Is There a Future in Console Gaming?

Coming off the past whirlwind of a week, I’ve noticed a couple different things:

  1. I have an excuse to be lazy about not covering an event immediately after it happens because the aftermath of a major event gives way to much more discussion.
  2. I finally finished Deus Ex: Mankind Divided, so I’ll ideally have a review out on that soon.
  3. It only takes one bad decision to make your consumers believe your future as a company  is pretty much ruined.

Now while consumers may be incredibly petty and critical, they have a reason to be, especially when it comes to a hobby as expensive as video games.It’s basically $65 to pre-order a game and the consoles to play said games on are, ironically, so expensive that you might not be able to play anything on them for awhile because you’ll have spent so much. It’s a paradox, and unfortunately, consumers have a reason to be upset about this particular cycle of consoles in particular.

Keep in mind, this all started with Microsoft and Sony both announcing 4k editions of their current consoles that will make games look even better. It’s a lot to take in so let’s start with looking at a basic sequence of events:

  1. Rumors surface of a Playstation 4.5 codenamed “Neo” that Sony plans on announcing shortly. It’s rumored that it will have 4k resolution and also upgrade every feature of the basic console.
  2. Before E3, Sony confirms the Playstation Neo is real, but we won’t be hearing about it at the press conference.
  3. At E3, Microsoft surprises everyone with the announcement of three new consoles, a slimmer Xbox One,  The Xbox One S, a 4k HDR-capable console, and Project Scorpio, which Microsoft claims will be “the most powerful console ever” with 6 teraflops of power, eight CPU cores, and “true” 4k (which is kind of funny, because I guess that means the Xbox One S is selling you on false 4k? I know what they mean, but that mistake must’ve flown over the marketing team).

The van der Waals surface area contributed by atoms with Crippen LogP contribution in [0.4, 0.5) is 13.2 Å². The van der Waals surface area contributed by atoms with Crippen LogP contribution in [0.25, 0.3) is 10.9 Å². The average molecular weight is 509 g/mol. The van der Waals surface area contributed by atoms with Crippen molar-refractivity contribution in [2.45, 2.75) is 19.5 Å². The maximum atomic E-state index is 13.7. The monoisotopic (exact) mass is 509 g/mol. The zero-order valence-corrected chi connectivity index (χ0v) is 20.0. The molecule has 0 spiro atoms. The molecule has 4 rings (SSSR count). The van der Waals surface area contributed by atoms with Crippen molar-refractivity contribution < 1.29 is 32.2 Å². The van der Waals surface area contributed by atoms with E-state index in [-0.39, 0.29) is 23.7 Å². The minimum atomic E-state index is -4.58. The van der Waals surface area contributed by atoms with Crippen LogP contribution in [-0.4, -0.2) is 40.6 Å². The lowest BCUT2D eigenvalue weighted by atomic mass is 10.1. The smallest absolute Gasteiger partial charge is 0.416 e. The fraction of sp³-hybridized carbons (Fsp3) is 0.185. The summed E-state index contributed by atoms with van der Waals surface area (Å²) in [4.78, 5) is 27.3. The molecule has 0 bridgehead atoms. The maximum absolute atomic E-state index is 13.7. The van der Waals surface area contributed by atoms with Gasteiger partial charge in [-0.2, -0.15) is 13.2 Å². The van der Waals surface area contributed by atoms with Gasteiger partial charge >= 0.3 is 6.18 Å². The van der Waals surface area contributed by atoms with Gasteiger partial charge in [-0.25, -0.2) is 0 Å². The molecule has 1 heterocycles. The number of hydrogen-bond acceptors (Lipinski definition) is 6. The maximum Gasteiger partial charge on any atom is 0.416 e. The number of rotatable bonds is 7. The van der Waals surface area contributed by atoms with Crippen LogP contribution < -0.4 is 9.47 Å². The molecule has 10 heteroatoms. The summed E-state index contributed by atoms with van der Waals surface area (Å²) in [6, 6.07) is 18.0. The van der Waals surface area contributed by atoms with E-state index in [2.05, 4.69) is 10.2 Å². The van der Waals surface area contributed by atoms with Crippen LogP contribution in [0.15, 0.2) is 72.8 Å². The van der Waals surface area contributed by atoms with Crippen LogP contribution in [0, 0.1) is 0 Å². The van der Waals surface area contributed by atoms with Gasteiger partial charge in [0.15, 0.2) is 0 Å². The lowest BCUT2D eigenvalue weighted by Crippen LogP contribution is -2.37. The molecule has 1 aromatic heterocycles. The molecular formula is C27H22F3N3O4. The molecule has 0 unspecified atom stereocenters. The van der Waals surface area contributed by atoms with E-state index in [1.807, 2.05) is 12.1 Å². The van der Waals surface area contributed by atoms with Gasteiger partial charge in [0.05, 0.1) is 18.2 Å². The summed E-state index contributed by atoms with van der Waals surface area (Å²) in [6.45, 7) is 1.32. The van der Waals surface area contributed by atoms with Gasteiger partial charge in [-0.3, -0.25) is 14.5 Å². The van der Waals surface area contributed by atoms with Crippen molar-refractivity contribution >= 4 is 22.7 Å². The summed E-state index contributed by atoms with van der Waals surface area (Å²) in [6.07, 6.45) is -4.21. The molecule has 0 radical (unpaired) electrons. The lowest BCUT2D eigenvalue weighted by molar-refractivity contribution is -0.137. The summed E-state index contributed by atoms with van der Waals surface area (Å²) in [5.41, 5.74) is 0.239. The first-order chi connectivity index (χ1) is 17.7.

4. Last week, Sony unveils the PS4 Neo as the PS4 Pro, along with it’s smaller counterpart the PS4 Slim.

So first, let’s define a couple of terms:

4k resolution just looks really nice. I can’t think of a normal explanation for it that isn’t too complicated so the simplest way to boil it down is this: Normal HDtvs are 1080p, a 4k TV is 2160p. So I’m not joking when I say it’s a very good picture.

HDR stands for High Dynamic Range, and simply put gives an attention to detail that makes all the small details in video games stand out that much more. Since it’s hard to see how great all of this looks in a couple stills,  I’ll take the small segments Sony showed from their conference and post it here: keep in mind, unless you’re watching on a 4k TV or computer, no matter how good it looks right now, it looks that much better on a 4k TV:

So obviously the detail here is striking, and a huge boon for the more detail-oriented gamers. So what’s the catch?